I have basically found that the easiest way to handle my kids education is to supervise directly. I think that means I’m a control freak. On the other hand, this isn’t terribly conducive to having a career, so I’ve had to relent a bit.

I volunteer to do a math project with my younger son’s class once a week, and I think the teacher has gotten to know me better because of this. It has really helped, especially since we got off to a bad start. (I really was pushy about him doing his math at home, which didn’t sit well with her for a while.) Also, younger son fits in socially much better than older son, and that makes a huge difference.

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nicoleandmaggie - March 23, 2012

I don’t think I could do my son’s education. He’s just too tiring for me.

I used to do pull-out math for inner city 4th graders (I did a lot of, “Ms. X, did you realize that this quiet Hispanic girl is doing better on her homework than the Asian kid you’ve put into pull out? And when the black girl gets in trouble for calling out the answer without being called on, she’s always got the right answer?”) and did pre-algebra and algebra for the migrant kids who spoke enough English to not need the English summer program. That was really rewarding.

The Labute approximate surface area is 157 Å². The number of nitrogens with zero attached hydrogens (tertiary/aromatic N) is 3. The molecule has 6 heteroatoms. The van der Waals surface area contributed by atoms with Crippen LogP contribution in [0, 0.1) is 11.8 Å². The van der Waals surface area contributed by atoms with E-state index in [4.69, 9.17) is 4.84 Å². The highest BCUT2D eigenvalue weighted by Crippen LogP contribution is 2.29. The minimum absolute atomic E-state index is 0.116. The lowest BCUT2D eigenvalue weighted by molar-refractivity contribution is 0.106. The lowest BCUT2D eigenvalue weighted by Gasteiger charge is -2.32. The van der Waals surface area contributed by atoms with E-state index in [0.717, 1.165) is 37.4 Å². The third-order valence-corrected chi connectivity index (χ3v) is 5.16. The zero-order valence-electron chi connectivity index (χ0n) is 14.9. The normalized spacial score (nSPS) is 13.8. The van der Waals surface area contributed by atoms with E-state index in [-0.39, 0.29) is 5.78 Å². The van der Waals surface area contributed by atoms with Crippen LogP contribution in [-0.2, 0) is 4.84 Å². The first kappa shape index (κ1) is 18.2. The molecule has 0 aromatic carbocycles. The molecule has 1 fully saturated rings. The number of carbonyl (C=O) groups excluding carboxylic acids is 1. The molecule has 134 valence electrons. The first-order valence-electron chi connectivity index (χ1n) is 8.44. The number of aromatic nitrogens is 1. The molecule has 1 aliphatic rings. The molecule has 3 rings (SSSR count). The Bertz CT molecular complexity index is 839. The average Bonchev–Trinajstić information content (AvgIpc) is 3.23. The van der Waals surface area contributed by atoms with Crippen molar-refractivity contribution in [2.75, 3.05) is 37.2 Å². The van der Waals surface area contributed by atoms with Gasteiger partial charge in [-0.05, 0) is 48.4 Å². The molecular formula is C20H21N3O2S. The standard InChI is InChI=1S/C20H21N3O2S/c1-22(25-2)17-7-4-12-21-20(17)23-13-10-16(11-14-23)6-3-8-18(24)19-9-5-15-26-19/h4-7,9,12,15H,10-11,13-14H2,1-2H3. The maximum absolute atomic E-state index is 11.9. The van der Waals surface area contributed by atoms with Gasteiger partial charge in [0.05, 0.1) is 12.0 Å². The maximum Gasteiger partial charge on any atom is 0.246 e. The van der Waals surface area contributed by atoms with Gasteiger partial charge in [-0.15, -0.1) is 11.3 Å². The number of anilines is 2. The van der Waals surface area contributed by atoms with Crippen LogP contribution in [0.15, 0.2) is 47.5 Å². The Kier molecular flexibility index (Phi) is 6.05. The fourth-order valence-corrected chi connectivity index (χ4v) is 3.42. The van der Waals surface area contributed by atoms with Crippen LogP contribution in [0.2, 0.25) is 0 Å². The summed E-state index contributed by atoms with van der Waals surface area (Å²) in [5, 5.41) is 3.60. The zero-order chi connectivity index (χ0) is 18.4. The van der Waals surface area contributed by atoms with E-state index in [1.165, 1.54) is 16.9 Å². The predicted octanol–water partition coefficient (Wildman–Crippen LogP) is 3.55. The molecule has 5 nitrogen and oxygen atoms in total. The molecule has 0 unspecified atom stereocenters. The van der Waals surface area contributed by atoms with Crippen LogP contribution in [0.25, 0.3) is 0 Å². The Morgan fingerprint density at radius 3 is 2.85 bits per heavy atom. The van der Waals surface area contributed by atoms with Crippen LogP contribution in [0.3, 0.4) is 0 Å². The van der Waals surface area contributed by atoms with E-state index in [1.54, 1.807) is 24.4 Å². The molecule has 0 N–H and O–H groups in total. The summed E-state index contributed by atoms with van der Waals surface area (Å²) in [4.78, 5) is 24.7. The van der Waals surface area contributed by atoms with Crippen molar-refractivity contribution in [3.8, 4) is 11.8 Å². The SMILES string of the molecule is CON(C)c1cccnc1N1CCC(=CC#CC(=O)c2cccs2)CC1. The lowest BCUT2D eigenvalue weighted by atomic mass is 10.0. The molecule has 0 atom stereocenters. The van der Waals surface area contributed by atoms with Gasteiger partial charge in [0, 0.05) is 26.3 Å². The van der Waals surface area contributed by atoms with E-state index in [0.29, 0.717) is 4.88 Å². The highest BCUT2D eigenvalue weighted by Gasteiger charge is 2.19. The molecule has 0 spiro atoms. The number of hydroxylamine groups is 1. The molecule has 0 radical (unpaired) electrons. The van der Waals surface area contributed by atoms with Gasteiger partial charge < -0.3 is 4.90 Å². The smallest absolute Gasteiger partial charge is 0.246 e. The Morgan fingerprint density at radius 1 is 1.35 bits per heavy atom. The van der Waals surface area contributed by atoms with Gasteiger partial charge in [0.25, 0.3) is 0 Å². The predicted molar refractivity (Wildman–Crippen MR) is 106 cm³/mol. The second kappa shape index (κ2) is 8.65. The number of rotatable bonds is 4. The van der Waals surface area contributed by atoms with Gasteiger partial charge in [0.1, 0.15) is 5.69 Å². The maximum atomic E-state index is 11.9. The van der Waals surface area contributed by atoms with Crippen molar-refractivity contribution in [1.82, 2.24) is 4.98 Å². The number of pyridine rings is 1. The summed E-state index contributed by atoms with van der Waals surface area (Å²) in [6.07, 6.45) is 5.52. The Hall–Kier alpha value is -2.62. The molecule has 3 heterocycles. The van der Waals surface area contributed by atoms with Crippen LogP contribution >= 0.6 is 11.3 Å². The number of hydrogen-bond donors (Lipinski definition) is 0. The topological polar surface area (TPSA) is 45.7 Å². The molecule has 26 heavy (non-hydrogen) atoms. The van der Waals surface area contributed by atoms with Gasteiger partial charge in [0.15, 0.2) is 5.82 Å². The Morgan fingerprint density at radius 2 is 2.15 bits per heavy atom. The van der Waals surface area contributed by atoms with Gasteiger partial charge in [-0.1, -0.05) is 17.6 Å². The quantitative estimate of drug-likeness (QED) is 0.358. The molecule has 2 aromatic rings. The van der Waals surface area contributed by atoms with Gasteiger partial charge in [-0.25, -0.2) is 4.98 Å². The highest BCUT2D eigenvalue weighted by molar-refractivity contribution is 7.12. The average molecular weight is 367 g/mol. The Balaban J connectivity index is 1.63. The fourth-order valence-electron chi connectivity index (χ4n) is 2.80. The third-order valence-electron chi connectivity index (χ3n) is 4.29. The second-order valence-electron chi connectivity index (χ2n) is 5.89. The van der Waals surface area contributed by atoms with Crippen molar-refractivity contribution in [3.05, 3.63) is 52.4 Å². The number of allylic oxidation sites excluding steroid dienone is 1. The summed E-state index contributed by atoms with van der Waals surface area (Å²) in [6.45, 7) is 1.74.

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2. GMP - March 23, 2012

Your post inspired a few tangential thoughts…
(None of this is intended as a criticism. I am just musing “out loud”…)

One thing that is probably obvious to everyone who is an adult is that there are many things that one needs to do in life that are not particularly interesting or stimulating (e.g. no matter how much you love your job, there will be parts that suck sometimes for a long time and sometimes a lot).